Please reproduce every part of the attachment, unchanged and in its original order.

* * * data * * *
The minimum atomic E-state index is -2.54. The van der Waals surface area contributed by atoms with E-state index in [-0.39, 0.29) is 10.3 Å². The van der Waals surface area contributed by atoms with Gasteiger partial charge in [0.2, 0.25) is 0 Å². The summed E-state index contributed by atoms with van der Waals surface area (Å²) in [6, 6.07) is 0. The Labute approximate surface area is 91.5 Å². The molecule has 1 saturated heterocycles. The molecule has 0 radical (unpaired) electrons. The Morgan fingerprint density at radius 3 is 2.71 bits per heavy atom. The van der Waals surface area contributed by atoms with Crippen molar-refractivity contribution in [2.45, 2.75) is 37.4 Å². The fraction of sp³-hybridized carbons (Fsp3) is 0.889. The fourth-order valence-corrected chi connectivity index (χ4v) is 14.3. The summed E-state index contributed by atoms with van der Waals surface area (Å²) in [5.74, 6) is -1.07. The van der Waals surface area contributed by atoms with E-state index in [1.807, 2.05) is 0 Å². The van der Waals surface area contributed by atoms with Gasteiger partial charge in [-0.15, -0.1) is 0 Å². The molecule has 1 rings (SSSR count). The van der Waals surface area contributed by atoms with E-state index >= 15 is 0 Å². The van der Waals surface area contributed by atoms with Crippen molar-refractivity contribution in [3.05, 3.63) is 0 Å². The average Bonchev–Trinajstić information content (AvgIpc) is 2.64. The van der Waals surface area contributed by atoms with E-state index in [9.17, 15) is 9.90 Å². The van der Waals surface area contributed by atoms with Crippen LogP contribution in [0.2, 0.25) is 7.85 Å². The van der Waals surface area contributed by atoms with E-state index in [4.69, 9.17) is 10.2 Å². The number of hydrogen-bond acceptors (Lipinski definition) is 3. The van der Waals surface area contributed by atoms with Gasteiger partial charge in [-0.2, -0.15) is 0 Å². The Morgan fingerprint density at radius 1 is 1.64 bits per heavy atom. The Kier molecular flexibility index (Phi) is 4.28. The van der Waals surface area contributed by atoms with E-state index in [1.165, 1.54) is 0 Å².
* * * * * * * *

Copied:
The minimum atomic E-state index is -2.54. The van der Waals surface area contributed by atoms with E-state index in [-0.39, 0.29) is 10.3 Å². The van der Waals surface area contributed by atoms with Gasteiger partial charge in [0.2, 0.25) is 0 Å². The summed E-state index contributed by atoms with van der Waals surface area (Å²) in [6, 6.07) is 0. The Labute approximate surface area is 91.5 Å². The molecule has 1 saturated heterocycles. The molecule has 0 radical (unpaired) electrons. The Morgan fingerprint density at radius 3 is 2.71 bits per heavy atom. The van der Waals surface area contributed by atoms with Crippen molar-refractivity contribution in [2.45, 2.75) is 37.4 Å². The fraction of sp³-hybridized carbons (Fsp3) is 0.889. The fourth-order valence-corrected chi connectivity index (χ4v) is 14.3. The summed E-state index contributed by atoms with van der Waals surface area (Å²) in [5.74, 6) is -1.07. The van der Waals surface area contributed by atoms with E-state index in [1.807, 2.05) is 0 Å². The van der Waals surface area contributed by atoms with Gasteiger partial charge in [-0.15, -0.1) is 0 Å². The molecule has 1 rings (SSSR count). The van der Waals surface area contributed by atoms with E-state index >= 15 is 0 Å². The van der Waals surface area contributed by atoms with Crippen molar-refractivity contribution in [3.05, 3.63) is 0 Å². The average Bonchev–Trinajstić information content (AvgIpc) is 2.64. The van der Waals surface area contributed by atoms with E-state index in [9.17, 15) is 9.90 Å². The van der Waals surface area contributed by atoms with Crippen LogP contribution in [0.2, 0.25) is 7.85 Å². The van der Waals surface area contributed by atoms with E-state index in [4.69, 9.17) is 10.2 Å². The number of hydrogen-bond acceptors (Lipinski definition) is 3. The van der Waals surface area contributed by atoms with Gasteiger partial charge in [-0.2, -0.15) is 0 Å². The Morgan fingerprint density at radius 1 is 1.64 bits per heavy atom. The Kier molecular flexibility index (Phi) is 4.28. The van der Waals surface area contributed by atoms with E-state index in [1.165, 1.54) is 0 Å².